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0! who can tell what sights he saw, what shapes
Of wretchedness! or who describe what smiles
Of gratitude illumed the face of woe,
While from his hand he gave the bounty forth!
As when the Sun, to Cancer wheeling back,
Return’d from Capricorn, and show'd the north,
That long had lain in cold and cheerless night,
His beamy countenance; all nature then
Rejoiced together glad; the flower look'd up
And smiled; the forest, from his locks, shook off
The hoary frost, and clapp'd his hands; the birds
Awoke, and, singing, rose to meet the day;
And from his hollow den, where many months
He slumber'd sad in darkness, blithe and light
Of heart, the savage sprung, and saw again
His mountains shine, and with new songs of love
Allured the virgin's ear: so did the house,
The prison-house of guilt, and all the abodes
Of unprovided helplessness, revive,
As on them look'd the sunny messenger
Of Charity: by angels tended still,
That mark'd his deeds, and wrote them in the book
Of God's remembrance; careless he to be
Observed of men, or have each mite bestow'd
Recorded punctually, with name and place,
In

every bill of news: pleased to do good,
He gave and sought no more, nor question’d much,
Nor reason'd, who deserved; for well he knew
The face of need. Ah me! who could mistake?
The shame to ask, the want that urged within,
Composed a look so perfectly distinct
From all else human, and withal so full
Of misery, that none could pass, untouch’d,
And be a Christian; or thereafter claim,
In any form, the name or rights of man;
Or, at the day of judgment, lift his eye;
While he, in name of Christ, who gave the poor
A cup of water, or a bit of bread,
Impatient for his advent, waiting stood,
Glowing in robes of love and holiness,
Heaven's fairest dress! and round him ranged, in white,
A thousand witnesses appear'd, prepared
To tell his gracious deeds before the throne.

REMORSE, AND ETERNAL DEATH.

I paused, and look d; And saw, where'er I look'd upon that mound, Sad figures traced in fire, not motionless, But imitating life. One I remark’d Attentively; but how shall I describe What nought resembles else my eye hath seen? Of worm or serpent kind it something look’d, But monstrous, with a thousand snaky heads, Eyed each with double orbs of glaring wrath; And with as many tails, that twisted out In horrid revolution, tipp'd with stings; And all its mouths, that wide and darkly gaped, And breathed most poisonous breath, had each a sting, Forked, and long, and venomous, and sharp; And in its writhings infinite, it grasp'd Malignantly what seem'd a heart, swollen, black, And quivering with torture most intense; And still the heart, with anguish throbbing high, Made effort to escape, but could not; for Howe'er it turn’d, and oft it vainly turn’d, These complicated foldings held it fast. And still the monstrous beast with sting of head Or tail transpierced it, bleeding evermore. What this could image, much I search'd to know; And while I stood, and gazed, and wonder'd long, A voice, from whence I knew not, for no one I saw, distinctly whisper'd in my ear These words: This is the worm that never dies.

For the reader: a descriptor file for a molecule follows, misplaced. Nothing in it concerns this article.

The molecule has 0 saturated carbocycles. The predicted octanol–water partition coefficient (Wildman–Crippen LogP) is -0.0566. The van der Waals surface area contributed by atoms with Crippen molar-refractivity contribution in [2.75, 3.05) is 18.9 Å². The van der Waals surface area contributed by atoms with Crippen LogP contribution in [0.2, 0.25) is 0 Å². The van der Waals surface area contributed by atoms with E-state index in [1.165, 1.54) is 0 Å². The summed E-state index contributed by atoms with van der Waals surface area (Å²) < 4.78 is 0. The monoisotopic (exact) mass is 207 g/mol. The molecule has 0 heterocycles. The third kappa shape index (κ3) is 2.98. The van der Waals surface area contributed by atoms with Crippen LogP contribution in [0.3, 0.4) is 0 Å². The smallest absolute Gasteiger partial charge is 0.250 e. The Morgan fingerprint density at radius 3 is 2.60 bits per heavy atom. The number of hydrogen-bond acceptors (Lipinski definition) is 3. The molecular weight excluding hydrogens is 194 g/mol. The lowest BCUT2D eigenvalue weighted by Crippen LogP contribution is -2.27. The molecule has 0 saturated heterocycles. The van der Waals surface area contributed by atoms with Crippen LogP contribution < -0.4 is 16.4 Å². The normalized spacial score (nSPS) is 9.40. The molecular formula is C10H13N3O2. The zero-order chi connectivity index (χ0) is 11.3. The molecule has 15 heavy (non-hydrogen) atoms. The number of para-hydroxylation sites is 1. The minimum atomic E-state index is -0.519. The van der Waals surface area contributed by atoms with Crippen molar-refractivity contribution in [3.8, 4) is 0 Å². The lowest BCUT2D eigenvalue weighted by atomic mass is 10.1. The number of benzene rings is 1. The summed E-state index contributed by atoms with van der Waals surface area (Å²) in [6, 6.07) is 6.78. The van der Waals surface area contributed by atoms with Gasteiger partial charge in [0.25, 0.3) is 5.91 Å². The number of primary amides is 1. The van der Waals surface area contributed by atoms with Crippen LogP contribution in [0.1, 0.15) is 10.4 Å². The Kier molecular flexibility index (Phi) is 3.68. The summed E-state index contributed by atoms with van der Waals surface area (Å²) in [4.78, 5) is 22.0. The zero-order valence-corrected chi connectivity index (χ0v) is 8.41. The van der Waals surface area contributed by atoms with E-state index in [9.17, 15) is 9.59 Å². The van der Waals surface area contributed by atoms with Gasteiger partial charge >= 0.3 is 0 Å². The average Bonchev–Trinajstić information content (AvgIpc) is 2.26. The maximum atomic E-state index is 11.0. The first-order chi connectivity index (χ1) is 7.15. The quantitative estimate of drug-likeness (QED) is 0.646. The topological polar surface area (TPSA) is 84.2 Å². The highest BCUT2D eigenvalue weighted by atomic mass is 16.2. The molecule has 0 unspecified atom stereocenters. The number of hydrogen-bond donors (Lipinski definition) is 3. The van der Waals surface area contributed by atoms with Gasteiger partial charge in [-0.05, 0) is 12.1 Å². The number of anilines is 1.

Fast by the side of this unsightly thing,
Another was portray'd, more hideous still ;
Who sees it once shall wish to see 't no more,
For ever undescribed let it remain!
Only this much I may or can unfold.
Far out it thrust a dart that might have made
The knees of terror quake, and on it hung,
Within the triple barbs, a being pierced
Through soul and body both. Of heavenly make
Original the being seem'd, but fallen,
And worn and wasted with enormous woe.
And still around the everlasting lance,
It writhed convulsed, and utter'd mimic groans;
And tried and wish'd, and ever tried and wish'd,
To die; but could not die. Oh, horrid sight!

I trembling gazed, and listen'd, and heard this voice Approach my ear: This is Eternal Death!

THE BARD OF HEAVEN.

So saying, they, link'd hand in hand, spread out Their golden wings, by living breezes fann'd, And over heaven's broad champaign sail'd serene. O’er hill and valley, clothed with verdure green That never fades; and tree, and herb, and flower, That never fade; and many a river, rich With nectar, winding pleasantly, they pass’d; And mansion of celestial mould, and work Divine. And oft delicious music, sung By saint and angel bands that walk'd the vales, Or mountain tops, and harp'd upon their harps, Their ear inclined, and held by sweet constraint Their wing; not long, for strong desire, awaked Of knowledge that to holy use might turn, Still pressid them on to leave what rather seem'd Pleasure, due only when all duty's done.